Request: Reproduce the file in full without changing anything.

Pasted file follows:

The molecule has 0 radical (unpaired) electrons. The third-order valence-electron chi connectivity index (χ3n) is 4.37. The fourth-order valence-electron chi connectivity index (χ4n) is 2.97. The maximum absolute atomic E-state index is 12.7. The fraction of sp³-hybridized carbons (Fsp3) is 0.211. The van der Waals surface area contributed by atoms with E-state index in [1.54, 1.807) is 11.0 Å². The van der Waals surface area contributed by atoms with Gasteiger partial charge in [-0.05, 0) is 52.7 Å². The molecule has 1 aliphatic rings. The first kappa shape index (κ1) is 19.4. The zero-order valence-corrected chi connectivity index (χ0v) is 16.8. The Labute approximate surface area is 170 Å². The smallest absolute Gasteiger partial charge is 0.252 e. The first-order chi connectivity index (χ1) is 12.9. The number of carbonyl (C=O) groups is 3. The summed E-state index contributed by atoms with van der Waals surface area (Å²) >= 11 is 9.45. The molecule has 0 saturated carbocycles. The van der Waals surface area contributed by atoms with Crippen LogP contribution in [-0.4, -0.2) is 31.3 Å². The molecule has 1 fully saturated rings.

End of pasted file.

The molecule has 0 radical (unpaired) electrons. The third-order valence-electron chi connectivity index (χ3n) is 4.37. The fourth-order valence-electron chi connectivity index (χ4n) is 2.97. The maximum absolute atomic E-state index is 12.7. The fraction of sp³-hybridized carbons (Fsp3) is 0.211. The van der Waals surface area contributed by atoms with E-state index in [1.54, 1.807) is 11.0 Å². The van der Waals surface area contributed by atoms with Gasteiger partial charge in [-0.05, 0) is 52.7 Å². The molecule has 1 aliphatic rings. The first kappa shape index (κ1) is 19.4. The zero-order valence-corrected chi connectivity index (χ0v) is 16.8. The Labute approximate surface area is 170 Å². The smallest absolute Gasteiger partial charge is 0.252 e. The first-order chi connectivity index (χ1) is 12.9. The number of carbonyl (C=O) groups is 3. The summed E-state index contributed by atoms with van der Waals surface area (Å²) >= 11 is 9.45. The molecule has 0 saturated carbocycles. The van der Waals surface area contributed by atoms with Crippen LogP contribution in [-0.4, -0.2) is 31.3 Å². The molecule has 1 fully saturated rings.